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Notes From The Underground

[whitespace] Riff Raff
Peter Saporito

Hanging From the Raffters: Riff Raff tore through its set at the Vets Hall last Thursday.

Raff Riffed Off:
Riff Raff and a punk-rock crew of many show off at the Santa Cruz Vets Hall

T HREE LEFT STANDING, a competent, melodic punk outfit led by barefoot vocalist Nick (formerly of the Cavities--one of my old favorites), kicked things off last Thursday night at the Vets Hall--nice start guys. San Jose's Not Hot was not bad, and during its better New Wave moments sounded like Blondie taking over vocal duties for the Humpers. I dozed off through the Nyquil-esque set by Berkeley's Imploding Castrations but was awakened by a punk-rock bang known as the Force.

The Force laid down riffs and razor-sharp vocals as monstrous as Jabba the Hutt at an all-you-can-eat Sizzler. Chad, the Force's drummer, was an all-out percussion fiend. I was informed it was the band's final show, which is a shame because even though punk bands are now a dime a dozen, these guys were Susan B. Anthony silver dollars and totally shined.

Headliners Riff Raff tore through a sturdy arsenal of high-octane rock that left the kids gasping for air. Troy and crew cranked out furious hard-core orbs like "Wrong" and "Kustom Made Hell" and showcased some cool new tunes. The driving power-chord finale in "Suffer" would make Lemme proud. Kustom Made Hell, Riff Raff's new CD, will be out in a couple weeks--rumor has it that each CD features a very scantily clad Odie trading card, so make it a point to buy more than one.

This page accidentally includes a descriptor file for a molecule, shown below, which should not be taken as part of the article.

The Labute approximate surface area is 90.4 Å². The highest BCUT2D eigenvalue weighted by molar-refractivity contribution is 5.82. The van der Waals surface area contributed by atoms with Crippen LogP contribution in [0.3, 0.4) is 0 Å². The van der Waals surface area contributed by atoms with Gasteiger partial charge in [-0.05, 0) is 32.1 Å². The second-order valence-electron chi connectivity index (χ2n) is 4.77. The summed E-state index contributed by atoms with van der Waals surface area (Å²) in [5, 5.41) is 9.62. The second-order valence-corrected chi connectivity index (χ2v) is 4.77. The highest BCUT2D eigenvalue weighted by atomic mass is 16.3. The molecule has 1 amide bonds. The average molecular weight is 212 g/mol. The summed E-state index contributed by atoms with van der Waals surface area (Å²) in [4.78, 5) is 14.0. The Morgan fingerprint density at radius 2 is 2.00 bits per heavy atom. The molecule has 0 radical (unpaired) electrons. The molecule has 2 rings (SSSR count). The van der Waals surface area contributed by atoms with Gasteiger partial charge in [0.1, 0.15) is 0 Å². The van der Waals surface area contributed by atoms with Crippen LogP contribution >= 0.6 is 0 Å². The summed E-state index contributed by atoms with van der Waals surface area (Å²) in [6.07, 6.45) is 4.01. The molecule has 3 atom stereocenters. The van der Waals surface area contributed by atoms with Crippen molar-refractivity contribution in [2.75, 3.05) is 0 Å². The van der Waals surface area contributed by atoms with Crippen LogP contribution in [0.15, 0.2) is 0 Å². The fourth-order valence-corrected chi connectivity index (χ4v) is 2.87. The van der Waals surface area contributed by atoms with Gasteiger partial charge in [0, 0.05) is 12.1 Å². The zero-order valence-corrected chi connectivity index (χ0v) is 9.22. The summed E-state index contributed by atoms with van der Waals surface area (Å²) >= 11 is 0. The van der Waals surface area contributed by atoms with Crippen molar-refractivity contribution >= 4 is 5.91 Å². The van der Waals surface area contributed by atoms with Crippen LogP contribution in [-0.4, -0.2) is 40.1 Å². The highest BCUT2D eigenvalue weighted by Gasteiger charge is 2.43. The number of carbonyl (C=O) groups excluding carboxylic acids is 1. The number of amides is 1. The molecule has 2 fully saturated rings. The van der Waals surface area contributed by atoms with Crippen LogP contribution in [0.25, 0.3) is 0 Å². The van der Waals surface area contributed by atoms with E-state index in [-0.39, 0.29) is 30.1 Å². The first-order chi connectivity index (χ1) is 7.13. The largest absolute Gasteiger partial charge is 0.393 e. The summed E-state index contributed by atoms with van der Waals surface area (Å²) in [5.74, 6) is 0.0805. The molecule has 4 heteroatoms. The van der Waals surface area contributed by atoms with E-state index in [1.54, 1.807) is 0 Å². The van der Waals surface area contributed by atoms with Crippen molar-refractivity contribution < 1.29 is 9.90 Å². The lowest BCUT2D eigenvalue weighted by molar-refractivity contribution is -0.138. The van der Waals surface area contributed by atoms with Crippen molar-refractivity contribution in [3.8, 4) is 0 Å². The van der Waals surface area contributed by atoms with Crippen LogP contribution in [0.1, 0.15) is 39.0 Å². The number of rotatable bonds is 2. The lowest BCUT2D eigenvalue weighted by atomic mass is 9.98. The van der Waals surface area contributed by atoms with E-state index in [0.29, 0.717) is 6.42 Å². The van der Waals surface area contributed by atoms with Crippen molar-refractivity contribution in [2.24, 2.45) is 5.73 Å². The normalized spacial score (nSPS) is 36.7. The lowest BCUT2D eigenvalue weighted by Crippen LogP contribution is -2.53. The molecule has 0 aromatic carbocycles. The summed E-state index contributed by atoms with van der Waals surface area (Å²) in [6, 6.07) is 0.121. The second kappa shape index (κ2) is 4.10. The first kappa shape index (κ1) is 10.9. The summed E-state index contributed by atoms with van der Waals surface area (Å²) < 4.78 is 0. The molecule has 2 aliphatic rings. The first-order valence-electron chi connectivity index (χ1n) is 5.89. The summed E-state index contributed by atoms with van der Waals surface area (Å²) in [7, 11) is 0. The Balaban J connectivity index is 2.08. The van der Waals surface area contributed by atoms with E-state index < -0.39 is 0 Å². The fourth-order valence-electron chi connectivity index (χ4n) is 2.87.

Silence but Deadly

P.A.W.N.S. whips up tasty Subhumans-styled punk just the way the hungry punks like it. Not too long ago, politics and punk proudly walked hand in hand down Pacific Avenue, spitting on everything in sight. This CD--a split between P.A.W.N.S and Political Silence--temporarily reunites the two lovers for a 34-song romp on the conjugal bed. The tag-team vocals of Warren Sides and St. Ann alone are worth the price of this CD. Think the B-52s on a mondo sugar rush.

My favorite tune, "Badge of Stupidity," earns best-lyric-of-the-year honors with its "Plus-four armor of I don't care," commenting that even gutter punks fall victim to the same kinds of cliques they detest. (You're not punk--you don't have a Crass patch.) "Fox Holed" and "Explosion" are riddled with killer lines like "slipping on the blood flowing from my nostrils." "Body and Mined" should appeal to Minor Threat fans.

Political Silence was applying the punk to the rock way before Brandon Walsh grew his first sideburn. It unleashes angry punk anthems in your face like a pissed-off dentist. Vocalist Ray Dehated (the guitarist in P.A.W.N.S.) heaves up several crucial vital organs during the course of each song. "Drunk Man With Guns," kind of an updated version of Black Flag's "TV Party," does hard-core right. "For Your Rights," a case study on brilliant songmanship, is catchier than herpes simplex. What I really want to know is if they started a band because they were already graced with cool punk names at birth or did they do the name change thing after they discovered they were playing in awesome bands? For a copy, write Bad Monkey Records, 473 N. St., Oakland 94609.


Tribal Disco Noise is from Pleasanton and not San Francisco, as I incorrectly reported two weeks ago. Its devoted fans also stated the band doesn't sound like 311 but more like Korn. I hate Korn, too.


On Thursday, Herbert is back from a successful tour down south and puts the pedal to the metal with Nebula (ex-members of Fu Manchu) and Gammera at the Aptos Club (21 and up, $4, 9pm).
Matt Koumaras

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From the September 17-23, 1998 issue of the Sonoma County Independent.

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